South Carolina's 7th congressional district

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South Carolina's 7th congressional district
South Carolina US Congressional District 7 (since 2013).tif
South Carolina's 7th congressional district - since January 3, 2013.
U.S. RepresentativeTom Rice (RMyrtle Beach)
Cook PVIR+9[1]

The 7th Congressional District of South Carolina is a congressional district for the United States House of Representatives in South Carolina, established in 2011 following apportionment of another seat to the state following the 2010 census. It includes all of Chesterfield, Dillon, Georgetown, Horry, Marlboro, Darlington, and Marion counties and parts of Florence county. The first US representative from this new district, Tom Rice, was elected in 2012 and took office on January 3, 2013.


The 7th Congressional District of South Carolina existed in the 19th century but it was eliminated in 1853 as a result of the 1850 Census. After the 1880 Census, Congress apportioned the state another seat, and the state legislature re-established the district.

By that time, the Reconstruction era had ended and the state legislature was controlled by Democrats, who wrested control by a mixture of violence and fraud. They defined the boundaries of the 7th district, which was called the "shoestring district" because of its long, narrow shape that included many black precincts. In 1892 and 1894 the majority-black voters of the district elected George W. Murray to Congress; he was the only African American to serve in Congress in those sessions and, following disfranchisement and demographic changes, the last elected from the state until Jim Clyburn in 1992.

In 1895, the Democrat-dominated state legislature passed a new constitution, disfranchising black voters by changes to voter registration and electoral rules that were applied against them in a discriminatory way. For decades after 1896, only white Democrats were elected to Congress from the state. (Such disfranchisement occurred among all the states of the former Confederacy, and their use of poll taxes, literacy tests, grandfather clauses, and white primaries survived several US Supreme Court challenges.)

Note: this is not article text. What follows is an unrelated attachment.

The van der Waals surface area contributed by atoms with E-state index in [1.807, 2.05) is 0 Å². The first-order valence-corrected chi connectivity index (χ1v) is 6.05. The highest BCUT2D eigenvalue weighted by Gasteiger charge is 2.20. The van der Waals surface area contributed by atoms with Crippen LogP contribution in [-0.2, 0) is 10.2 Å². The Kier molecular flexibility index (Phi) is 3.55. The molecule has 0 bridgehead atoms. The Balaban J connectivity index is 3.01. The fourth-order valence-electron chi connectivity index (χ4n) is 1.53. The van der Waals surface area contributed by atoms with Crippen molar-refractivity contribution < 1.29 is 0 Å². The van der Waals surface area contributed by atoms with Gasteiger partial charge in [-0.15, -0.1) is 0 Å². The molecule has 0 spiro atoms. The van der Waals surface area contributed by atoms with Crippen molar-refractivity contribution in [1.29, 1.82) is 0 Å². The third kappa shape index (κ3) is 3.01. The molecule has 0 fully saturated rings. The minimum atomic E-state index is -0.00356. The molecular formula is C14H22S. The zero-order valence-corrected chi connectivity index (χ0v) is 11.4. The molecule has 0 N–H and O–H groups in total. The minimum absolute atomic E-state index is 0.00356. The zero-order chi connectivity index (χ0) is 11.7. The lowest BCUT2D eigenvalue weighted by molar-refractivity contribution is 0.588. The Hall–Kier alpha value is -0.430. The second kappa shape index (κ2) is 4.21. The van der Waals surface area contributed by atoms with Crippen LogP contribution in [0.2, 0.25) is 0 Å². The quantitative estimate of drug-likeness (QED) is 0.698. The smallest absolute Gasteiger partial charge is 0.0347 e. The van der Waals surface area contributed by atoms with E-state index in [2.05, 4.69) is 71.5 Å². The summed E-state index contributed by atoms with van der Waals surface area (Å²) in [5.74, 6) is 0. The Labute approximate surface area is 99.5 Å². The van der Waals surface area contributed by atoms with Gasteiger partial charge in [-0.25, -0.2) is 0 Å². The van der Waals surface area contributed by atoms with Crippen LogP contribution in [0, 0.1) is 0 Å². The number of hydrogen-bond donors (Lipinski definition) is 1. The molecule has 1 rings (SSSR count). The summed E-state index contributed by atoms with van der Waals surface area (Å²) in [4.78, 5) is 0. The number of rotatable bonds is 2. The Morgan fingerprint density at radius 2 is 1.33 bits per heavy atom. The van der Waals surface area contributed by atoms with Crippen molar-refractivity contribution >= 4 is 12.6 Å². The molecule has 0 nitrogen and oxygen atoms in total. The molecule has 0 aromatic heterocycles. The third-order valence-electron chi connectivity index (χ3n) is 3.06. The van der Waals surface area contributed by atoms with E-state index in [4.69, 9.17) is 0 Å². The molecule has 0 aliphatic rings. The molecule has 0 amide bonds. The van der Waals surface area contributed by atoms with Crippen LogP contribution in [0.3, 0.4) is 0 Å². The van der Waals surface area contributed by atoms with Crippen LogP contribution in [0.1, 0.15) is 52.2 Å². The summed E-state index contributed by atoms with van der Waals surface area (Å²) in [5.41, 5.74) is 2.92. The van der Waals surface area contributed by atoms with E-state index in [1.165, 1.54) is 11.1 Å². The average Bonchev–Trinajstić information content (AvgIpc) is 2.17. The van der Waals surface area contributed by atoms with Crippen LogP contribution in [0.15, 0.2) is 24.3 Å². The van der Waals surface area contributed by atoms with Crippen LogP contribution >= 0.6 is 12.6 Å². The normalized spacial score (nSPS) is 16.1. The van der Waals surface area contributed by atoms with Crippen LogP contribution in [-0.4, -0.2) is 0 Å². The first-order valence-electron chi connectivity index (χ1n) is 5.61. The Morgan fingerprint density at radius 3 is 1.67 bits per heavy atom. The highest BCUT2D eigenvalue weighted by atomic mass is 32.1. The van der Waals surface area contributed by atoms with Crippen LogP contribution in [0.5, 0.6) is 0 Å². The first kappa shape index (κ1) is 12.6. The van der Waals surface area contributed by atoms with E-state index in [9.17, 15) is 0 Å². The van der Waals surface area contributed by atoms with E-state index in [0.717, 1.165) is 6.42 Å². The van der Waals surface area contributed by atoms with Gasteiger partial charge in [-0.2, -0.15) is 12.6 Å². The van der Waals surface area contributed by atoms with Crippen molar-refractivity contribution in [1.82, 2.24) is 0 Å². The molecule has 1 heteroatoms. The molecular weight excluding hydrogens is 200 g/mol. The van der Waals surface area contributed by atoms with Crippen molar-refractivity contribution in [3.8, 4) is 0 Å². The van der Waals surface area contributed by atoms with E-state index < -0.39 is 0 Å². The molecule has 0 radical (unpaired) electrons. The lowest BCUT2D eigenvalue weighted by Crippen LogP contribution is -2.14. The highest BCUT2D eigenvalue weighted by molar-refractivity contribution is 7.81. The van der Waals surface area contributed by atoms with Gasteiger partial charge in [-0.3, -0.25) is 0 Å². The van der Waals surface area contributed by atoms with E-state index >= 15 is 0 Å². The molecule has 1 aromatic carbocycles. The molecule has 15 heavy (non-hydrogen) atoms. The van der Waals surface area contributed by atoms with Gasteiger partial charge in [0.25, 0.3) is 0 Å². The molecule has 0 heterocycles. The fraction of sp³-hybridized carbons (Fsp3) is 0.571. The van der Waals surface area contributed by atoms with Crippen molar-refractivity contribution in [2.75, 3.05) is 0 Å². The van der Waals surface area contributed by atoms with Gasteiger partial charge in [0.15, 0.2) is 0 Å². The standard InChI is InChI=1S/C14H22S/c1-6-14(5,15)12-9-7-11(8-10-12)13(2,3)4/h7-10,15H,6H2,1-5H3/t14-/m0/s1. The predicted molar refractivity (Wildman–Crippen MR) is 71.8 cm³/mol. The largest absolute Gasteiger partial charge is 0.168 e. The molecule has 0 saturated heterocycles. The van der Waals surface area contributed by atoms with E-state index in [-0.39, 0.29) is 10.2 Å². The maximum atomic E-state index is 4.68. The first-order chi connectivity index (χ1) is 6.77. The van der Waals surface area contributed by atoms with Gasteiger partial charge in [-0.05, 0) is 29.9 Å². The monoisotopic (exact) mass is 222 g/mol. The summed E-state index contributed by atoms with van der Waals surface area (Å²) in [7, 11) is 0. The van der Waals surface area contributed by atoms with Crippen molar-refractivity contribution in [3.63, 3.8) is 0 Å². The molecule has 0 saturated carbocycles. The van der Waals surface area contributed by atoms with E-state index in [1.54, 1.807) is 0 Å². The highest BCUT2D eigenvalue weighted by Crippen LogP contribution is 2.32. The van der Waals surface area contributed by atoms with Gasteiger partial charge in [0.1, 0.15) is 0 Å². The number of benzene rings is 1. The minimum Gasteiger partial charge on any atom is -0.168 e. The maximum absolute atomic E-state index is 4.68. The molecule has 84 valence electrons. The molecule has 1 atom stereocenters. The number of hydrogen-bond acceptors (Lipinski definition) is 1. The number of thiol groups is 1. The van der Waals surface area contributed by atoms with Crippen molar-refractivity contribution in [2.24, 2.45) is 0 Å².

During the first half of the 20th century, 6.5 million blacks in total left South Carolina and other southern states in the Great Migration to the North, Midwest and West. Following cumulative declines in state population, after the 1930 Census, South Carolina lost a seat and the 7th district was eliminated in redistricting. It was last represented by Democrat Hampton P. Fulmer, who was redistricted into the 2nd District.

South Carolina had only six districts for the next 80 years. African Americans were effectively barred from voting until after passage of the Voting Rights Act of 1965. Increases in population led to the state's receiving another congressional seat following the 2010 Census.

The 7th district is located in the rapidly developing area of northeastern South Carolina, including the Myrtle Beach metropolitan area (the Grand Strand) and the Pee Dee region.[2][3] It is a white-majority district and its voters elected Republican Tom Rice as US Representative from the district in 2012; he took office in January 2013, when the 113th Congress convened. Due almost entirely to the presence of heavily Republican Horry County, which has as many people as the rest of the district combined, it tilts Republican.